Musician Melek Mosso taken off stage for praising Istanbul Convention
A Turkish musician who was taken off stage for saying that the "Istanbul Convention saves lives" released a statement where she referred to the release of rapist sergeant Musa Orhan one week after his arrest. "Meanwhile, I'm taken off stage for speaking up against these rapes and murders. What sort of a system is this?" Melek Mosso said in a statement about the incident.
Duvar EnglishTurkish court releases rapist specialized sergeant Musa Orhan one week after arrest despite public outrage
Turkish musician Melek Mosso was escorted off the stage by police at an Aug. 22 show where she dedicated a song "to the souls of all women who were murdered," and said that the "Istanbul Convention saves lives."
The musician dedicated a song called "Keklik Gibi" to hundreds of women who are killed in femicides in Turkey each year.
In an Aug. 26 statement, the artist referred to the news that specialized sergeant Musa Orhan was released one week after being arrested for the repeated rape of 18-year-old İpek Er.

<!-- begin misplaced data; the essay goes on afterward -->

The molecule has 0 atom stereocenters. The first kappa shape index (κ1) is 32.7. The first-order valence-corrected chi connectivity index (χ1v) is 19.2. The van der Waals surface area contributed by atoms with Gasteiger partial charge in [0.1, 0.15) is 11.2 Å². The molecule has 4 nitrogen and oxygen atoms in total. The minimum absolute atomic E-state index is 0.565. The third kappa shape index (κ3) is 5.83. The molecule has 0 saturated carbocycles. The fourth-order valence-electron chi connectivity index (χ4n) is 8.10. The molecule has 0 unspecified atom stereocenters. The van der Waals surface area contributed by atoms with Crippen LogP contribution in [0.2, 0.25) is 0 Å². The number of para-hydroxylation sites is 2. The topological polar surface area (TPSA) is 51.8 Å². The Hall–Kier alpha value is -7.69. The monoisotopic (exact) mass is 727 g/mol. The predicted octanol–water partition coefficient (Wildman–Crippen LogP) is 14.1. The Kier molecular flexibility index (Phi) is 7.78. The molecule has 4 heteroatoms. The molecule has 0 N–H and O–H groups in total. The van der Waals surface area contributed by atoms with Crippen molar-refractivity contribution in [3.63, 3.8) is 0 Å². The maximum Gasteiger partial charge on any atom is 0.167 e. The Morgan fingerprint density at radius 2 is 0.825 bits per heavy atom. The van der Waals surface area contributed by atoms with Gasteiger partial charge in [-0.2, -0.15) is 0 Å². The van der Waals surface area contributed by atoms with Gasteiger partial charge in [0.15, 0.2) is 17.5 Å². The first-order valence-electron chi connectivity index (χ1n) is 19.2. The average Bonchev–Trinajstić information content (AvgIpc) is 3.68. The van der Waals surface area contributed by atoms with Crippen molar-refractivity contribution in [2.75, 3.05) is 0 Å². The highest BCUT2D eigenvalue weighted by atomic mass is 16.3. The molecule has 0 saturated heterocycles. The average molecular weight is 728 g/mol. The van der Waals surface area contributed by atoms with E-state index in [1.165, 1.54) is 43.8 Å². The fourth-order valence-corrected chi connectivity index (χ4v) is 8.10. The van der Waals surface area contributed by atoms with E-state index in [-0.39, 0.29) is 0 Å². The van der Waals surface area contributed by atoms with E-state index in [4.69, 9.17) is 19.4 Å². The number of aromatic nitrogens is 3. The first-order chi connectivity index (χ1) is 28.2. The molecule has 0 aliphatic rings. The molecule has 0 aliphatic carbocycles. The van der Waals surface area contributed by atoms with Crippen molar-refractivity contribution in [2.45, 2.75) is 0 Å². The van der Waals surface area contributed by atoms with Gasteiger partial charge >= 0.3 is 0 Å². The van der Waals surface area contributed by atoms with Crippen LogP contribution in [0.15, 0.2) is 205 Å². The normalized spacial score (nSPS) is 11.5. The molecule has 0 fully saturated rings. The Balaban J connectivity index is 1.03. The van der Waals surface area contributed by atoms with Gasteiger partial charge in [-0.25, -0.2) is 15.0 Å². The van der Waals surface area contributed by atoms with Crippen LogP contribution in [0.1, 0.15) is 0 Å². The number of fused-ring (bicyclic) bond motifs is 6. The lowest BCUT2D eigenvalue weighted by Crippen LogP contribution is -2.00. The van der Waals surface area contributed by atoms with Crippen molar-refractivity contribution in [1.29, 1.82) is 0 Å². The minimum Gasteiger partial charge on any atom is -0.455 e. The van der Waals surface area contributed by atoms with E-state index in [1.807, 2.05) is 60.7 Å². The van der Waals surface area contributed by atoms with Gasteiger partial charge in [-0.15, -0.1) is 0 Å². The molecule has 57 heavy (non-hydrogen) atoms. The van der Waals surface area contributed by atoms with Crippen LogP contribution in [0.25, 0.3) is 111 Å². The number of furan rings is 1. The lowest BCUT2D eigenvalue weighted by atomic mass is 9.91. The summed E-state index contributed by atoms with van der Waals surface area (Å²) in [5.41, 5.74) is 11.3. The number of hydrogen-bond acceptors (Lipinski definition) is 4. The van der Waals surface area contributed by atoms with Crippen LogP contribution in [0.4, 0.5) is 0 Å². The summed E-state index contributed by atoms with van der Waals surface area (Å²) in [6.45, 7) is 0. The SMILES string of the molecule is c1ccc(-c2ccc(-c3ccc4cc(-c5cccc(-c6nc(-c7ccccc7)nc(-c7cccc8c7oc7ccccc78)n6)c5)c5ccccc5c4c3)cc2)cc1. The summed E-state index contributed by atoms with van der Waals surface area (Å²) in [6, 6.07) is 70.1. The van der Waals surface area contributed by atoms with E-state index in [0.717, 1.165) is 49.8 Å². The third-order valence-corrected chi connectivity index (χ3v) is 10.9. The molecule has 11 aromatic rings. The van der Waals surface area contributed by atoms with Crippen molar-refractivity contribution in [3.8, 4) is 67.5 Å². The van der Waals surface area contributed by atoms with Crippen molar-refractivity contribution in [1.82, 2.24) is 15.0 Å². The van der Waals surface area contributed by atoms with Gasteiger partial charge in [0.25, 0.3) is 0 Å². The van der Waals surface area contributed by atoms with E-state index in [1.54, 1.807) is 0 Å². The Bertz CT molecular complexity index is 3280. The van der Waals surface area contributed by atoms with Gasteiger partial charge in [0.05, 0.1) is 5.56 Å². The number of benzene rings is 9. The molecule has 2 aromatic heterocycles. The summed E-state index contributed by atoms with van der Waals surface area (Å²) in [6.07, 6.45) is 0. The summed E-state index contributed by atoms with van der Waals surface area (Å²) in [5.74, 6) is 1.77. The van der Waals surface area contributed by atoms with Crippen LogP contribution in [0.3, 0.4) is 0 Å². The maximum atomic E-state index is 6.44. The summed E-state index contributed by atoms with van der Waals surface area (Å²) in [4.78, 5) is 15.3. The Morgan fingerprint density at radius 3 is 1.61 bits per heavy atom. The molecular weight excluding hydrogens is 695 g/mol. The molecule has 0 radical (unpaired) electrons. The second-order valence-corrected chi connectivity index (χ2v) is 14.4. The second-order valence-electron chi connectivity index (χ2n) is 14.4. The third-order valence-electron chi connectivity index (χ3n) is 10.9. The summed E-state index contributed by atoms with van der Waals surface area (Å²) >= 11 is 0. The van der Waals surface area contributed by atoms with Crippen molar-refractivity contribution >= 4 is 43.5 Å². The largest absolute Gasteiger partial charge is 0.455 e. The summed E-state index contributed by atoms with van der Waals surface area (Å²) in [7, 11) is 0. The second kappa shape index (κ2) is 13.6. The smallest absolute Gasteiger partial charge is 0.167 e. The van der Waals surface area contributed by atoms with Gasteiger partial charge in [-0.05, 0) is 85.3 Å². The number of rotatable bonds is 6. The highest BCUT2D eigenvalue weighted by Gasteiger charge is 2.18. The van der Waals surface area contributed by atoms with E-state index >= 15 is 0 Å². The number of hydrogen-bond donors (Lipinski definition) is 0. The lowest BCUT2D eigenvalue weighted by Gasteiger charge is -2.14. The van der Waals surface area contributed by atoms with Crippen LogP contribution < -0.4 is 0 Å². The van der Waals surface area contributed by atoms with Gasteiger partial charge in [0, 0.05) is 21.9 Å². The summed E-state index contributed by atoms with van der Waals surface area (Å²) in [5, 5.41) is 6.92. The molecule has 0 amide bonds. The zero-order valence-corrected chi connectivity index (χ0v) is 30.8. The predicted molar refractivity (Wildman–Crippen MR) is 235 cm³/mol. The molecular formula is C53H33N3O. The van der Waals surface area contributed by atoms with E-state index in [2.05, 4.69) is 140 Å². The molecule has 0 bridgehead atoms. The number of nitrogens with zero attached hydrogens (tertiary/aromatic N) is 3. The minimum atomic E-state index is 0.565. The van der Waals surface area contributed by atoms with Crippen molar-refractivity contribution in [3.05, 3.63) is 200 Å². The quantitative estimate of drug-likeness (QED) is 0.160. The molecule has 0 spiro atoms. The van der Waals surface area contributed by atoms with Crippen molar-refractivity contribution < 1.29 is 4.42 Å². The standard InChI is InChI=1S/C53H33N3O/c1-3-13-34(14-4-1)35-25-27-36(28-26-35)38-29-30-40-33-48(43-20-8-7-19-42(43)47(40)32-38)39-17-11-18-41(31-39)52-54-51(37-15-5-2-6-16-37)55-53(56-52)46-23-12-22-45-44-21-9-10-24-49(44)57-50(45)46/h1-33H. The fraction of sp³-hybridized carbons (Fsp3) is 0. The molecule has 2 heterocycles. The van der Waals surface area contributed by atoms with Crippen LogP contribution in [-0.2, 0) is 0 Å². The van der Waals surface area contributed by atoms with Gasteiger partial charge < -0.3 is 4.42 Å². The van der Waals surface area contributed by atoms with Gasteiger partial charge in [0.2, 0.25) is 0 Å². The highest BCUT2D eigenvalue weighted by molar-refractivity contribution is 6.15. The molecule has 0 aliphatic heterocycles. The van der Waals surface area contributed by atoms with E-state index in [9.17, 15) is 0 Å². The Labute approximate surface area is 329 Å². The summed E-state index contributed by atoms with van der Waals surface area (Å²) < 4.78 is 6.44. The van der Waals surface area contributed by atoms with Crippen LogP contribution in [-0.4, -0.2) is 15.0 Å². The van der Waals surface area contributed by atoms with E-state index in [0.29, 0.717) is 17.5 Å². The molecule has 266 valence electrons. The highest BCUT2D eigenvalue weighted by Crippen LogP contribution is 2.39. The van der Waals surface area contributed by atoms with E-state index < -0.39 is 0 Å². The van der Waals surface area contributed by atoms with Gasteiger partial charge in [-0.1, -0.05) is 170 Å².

"A man like Musa Orhan who can assault your wives, daughters, sisters in a dark alley was released," Mosso said, "But I was taken off stage for speaking up against these rapes, murders, and for saying Istanbul Convention saves lives. What sort of a system is this?"
Sanatçı #melekmosso, İstanbul Sözleşmesi yaşatır dediği için konser verdiği sahneden indirildi.@MelekMosso’nun ve kadınlar eşitçe yaşasın diye her alanda mücadele veren bütün kadınların yanındayız. pic.twitter.com/ScAkcoPx95— Kadın Cinayetlerini Durduracağız Platformu (@KadinCinayeti) August 27, 2020
Istanbul Convention, an international treaty that's a pillar of legal protection against domestic violence and violence against women, has been in the center of Turkey's news agenda since the government signaled the country's withdrawal.
Officially the "Council of Europe Convention on preventing and combating violence against women and domestic violence," the document mandates signatories to protect the rights of persons of "all genders," an expression that conservative circles in Turkey claim "encourages homosexuality."
The musician also refuted reports by daily Sabah that she used "fanatical rhetoric and saluted Grup Yorum members," of which two members died in the past months following months-long death fasts that they began with the demand that Ankara lift bans on the band's activity on terrorism charges.
Mosso demanded a retraction and an apology for the reports, adding that she would seek out legal means to defend herself against slander.
"I don't want my fans to doubt that I will always stand up against injustice," Mosso said. "FEAR is the only thing that pushes someone to try to mute music and ignore the critical societal power music has."
"I AM NOT AFRAID," Mosso said.Will the Turkish sergeant get away with rape?